I have now (October 1998) acquired a copy of Together (1971), which is not quite as psychedelic as Dance to the Music or The Electronic Record for Children; nor is it really as oriented towards activities and storytelling as the three Dance Sing and Listen records.What it is is a fine pop record, with a lot of moments that seem like they were originally written for a "rock" record. Assuming that it was recorded after Bruce's 1970 solo album Electric Lucifer (which I don't know, I'm just guessing from the date sequence), that would make some sense. For some reason, Bruce released this LP (and no others) under the name "Jackpine Savage".
Esther's vocal participation on this one is limited: a few introductions where she instructs the listener "when the music stops, be the sound you hear" (on "Abracadabra") or to "take out crayons and paper and draw what you hear" (on "Colors") and big parts on "O.K Robot" and "Touch". On "O.K Robot", she and Bruce give a robot commands, and it responds with nifty sound effects, with the song finally segueing into a square-dance number.
"Touch" is my favorite song on this record, not only for the lyrics, but for the great driving dance beat which is just waiting to be sampled and looped by some "electronica" musician for a dance track. "Touch" is the only traditional children's activity song on this LP,with touching activities in both the spoken introduction and the chorus.There's a great part In the middle of the song where Esther says "Sit on the floor, cross your legs, put your hands on your knees, close your eyes and Do Not Think" (keep in mind that one of Esther's biographical sketches reveals that one of her hobbies is yoga) and then the music stops. There's 18 seconds of absolute silence before the sound resumes with the command "Now start thinking, get up, and touch things while you dance".
Science fiction themes and pop culture references pop up more on this record than any of the others I've heard. "Rain of Earth" has an introduction which tells of "Children who 'set their controls for the heart of the sun'", referring to Pink Floyd's song of the same name on 1968's "Saucerful of Secrets"."Colors" includes a lyric about "the King who was Crimson", (like the band, I'm assuming) and "O.K Robot" has the line "Send our regards to HAL 9000" (remember, 2001 was released only 3 years before in 1968).
This record is missing two usual elements: first, there are very few children's voices on this LP. During "Intermission" a young girl shies away from saying much into a microphone, and "Outermission" was composed by one of the children who appear on other records, but it has no vocals or lyrics. Also, there is no classical interlude from Praxiteles Pandel, although he is credited as being a musical consultant for this LP. Although this LP isn't available on cassette, it's worth hearing if you can track down a copy.
The only record I have heard besides the 7 discussed above is 1976's Ebenezer Electric. This is a basic retelling of Charles Dickens' A Christmas Carol, except for at least two instances when it turns into a children's activity record, with instructions from Esther. Although it's on Dimension 5, this one is more Bruce's project than Esther's; the credits are for Bruce and Ted (aka Praxiteles) Pandel, with Esther being more of a "featured player". This record is good, and it does include a nice booklet in case your theater group should want to stage it, but somehow it just doesn't achieve the imagination of the other records (maybe because of the basic restrictions of the source material?). Although it is really good for a Christmas record, so that may be enough.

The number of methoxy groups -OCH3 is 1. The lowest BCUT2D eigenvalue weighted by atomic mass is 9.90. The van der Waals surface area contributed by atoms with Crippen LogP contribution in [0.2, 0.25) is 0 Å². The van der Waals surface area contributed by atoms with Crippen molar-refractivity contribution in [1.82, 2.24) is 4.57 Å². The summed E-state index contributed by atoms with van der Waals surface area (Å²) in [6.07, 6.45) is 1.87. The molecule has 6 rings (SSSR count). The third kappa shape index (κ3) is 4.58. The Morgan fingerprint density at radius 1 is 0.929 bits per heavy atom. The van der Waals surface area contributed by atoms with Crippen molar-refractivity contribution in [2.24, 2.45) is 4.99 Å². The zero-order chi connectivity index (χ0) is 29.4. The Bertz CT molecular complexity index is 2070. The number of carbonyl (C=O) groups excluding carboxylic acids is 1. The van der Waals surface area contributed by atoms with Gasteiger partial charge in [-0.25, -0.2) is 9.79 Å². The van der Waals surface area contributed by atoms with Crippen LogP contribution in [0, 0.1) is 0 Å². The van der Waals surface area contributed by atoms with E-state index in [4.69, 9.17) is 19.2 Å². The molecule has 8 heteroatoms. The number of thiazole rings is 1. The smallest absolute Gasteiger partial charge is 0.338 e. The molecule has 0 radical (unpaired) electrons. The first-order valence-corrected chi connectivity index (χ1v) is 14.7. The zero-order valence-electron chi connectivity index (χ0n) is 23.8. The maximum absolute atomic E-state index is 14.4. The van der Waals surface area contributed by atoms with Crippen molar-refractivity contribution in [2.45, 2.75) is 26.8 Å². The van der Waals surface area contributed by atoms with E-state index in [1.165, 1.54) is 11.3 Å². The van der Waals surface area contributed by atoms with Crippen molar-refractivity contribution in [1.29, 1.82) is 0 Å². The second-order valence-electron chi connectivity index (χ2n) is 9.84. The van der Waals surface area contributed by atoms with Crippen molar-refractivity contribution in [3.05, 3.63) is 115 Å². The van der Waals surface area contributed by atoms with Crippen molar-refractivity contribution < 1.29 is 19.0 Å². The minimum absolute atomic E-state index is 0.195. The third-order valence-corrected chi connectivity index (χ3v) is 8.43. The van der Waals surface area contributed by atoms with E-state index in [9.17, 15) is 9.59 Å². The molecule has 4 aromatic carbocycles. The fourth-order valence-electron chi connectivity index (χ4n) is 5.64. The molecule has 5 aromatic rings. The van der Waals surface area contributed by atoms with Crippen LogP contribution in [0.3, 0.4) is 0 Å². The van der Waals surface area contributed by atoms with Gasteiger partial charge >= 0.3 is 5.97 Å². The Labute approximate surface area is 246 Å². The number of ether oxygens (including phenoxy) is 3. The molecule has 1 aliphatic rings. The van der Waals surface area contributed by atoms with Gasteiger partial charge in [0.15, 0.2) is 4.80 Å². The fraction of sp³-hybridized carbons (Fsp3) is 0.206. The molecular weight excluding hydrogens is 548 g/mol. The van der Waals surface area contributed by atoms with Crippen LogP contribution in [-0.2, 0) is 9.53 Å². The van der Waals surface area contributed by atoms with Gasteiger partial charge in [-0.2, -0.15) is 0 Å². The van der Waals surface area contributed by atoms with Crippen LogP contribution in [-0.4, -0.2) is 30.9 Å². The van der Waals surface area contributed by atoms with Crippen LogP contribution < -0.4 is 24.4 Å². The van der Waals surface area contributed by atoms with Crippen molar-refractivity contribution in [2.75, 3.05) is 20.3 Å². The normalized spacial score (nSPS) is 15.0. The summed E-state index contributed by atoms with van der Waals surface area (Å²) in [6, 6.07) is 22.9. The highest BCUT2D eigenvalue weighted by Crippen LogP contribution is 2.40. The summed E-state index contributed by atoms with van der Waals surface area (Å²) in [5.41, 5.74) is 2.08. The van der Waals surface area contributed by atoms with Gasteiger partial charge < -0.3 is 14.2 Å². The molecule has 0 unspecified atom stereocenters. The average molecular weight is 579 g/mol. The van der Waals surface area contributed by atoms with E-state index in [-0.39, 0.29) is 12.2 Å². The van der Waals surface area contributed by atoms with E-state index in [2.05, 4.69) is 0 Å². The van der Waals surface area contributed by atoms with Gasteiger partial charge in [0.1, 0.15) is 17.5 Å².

Bruce's last record was 1981's "Bite", which I have never heard, but is listed in an "International Discography of the New Wave" that I found in the library. The only description of it says that 49-year old Bruce played synthesizers on it and teamed up with a 13-year old vocalist named Ed Harvey. I have heard that it's an "angry" record, which may explain why it's listed in a punk discography and why no libraries in the US seem to have it even though Bruce's other works are fairly well represented.
Bruce Haack died in 1988 from heart failure, having had a history of previous heart problems. I am still attempting to locate an official obituary, which I will post when I find.
Esther Nelson continued the Dimension 5 label, and in 1986, started a series of cassettes featuring nonsense and camp songs for children, with Praxiteles Pandel doing the music. These feature a lot of the material in Esther's books of songs for children. I'm not going to say much about these cassettes or Esther's books because neither are where my primary interest lies. Suffice to say these songbook cassettes are not as interesting as the earlier stuff, mainly because they're just covers of old nonsense classics like "On Top of Spaghetti" and "Great Green Gobs of Greasy Grimy Gopher Guts"; they aren't bad, but they aren't thought-provoking or unusual; they're just wacky. Esther's books are primarily for teachers, librarians and parents and feature either songs for children, or songs and movement activities for children. It's been a while since I've looked through them, but I remember that her books from the 1970's have some of the activities and stories from the early records in them. They are an excellent resource for people who work with children, but I don't really have anything else to say about them.
Intrigued by this summary? Then check out my discography. Or you can just look at the album covers.
This page updated Nov. 22, 1998 by lara7.